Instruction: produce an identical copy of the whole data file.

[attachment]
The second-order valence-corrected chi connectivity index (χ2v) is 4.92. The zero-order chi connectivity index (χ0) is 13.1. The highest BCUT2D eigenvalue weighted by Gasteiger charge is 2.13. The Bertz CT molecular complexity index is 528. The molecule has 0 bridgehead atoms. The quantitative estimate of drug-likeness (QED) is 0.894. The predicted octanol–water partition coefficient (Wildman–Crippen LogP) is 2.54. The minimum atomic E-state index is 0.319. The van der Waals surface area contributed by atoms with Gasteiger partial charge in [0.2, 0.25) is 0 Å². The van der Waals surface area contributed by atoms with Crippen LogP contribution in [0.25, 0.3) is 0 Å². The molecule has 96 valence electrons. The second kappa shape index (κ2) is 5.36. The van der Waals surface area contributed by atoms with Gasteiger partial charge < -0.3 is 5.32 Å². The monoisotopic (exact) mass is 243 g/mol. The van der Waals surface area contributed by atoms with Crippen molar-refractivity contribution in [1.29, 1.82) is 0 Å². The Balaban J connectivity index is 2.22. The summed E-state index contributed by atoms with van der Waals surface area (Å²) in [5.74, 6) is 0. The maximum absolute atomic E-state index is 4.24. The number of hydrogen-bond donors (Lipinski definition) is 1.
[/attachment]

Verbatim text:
The second-order valence-corrected chi connectivity index (χ2v) is 4.92. The zero-order chi connectivity index (χ0) is 13.1. The highest BCUT2D eigenvalue weighted by Gasteiger charge is 2.13. The Bertz CT molecular complexity index is 528. The molecule has 0 bridgehead atoms. The quantitative estimate of drug-likeness (QED) is 0.894. The predicted octanol–water partition coefficient (Wildman–Crippen LogP) is 2.54. The minimum atomic E-state index is 0.319. The van der Waals surface area contributed by atoms with Gasteiger partial charge in [0.2, 0.25) is 0 Å². The van der Waals surface area contributed by atoms with Crippen LogP contribution in [0.25, 0.3) is 0 Å². The molecule has 96 valence electrons. The second kappa shape index (κ2) is 5.36. The van der Waals surface area contributed by atoms with Gasteiger partial charge < -0.3 is 5.32 Å². The monoisotopic (exact) mass is 243 g/mol. The van der Waals surface area contributed by atoms with Crippen molar-refractivity contribution in [1.29, 1.82) is 0 Å². The Balaban J connectivity index is 2.22. The summed E-state index contributed by atoms with van der Waals surface area (Å²) in [5.74, 6) is 0. The maximum absolute atomic E-state index is 4.24. The number of hydrogen-bond donors (Lipinski definition) is 1.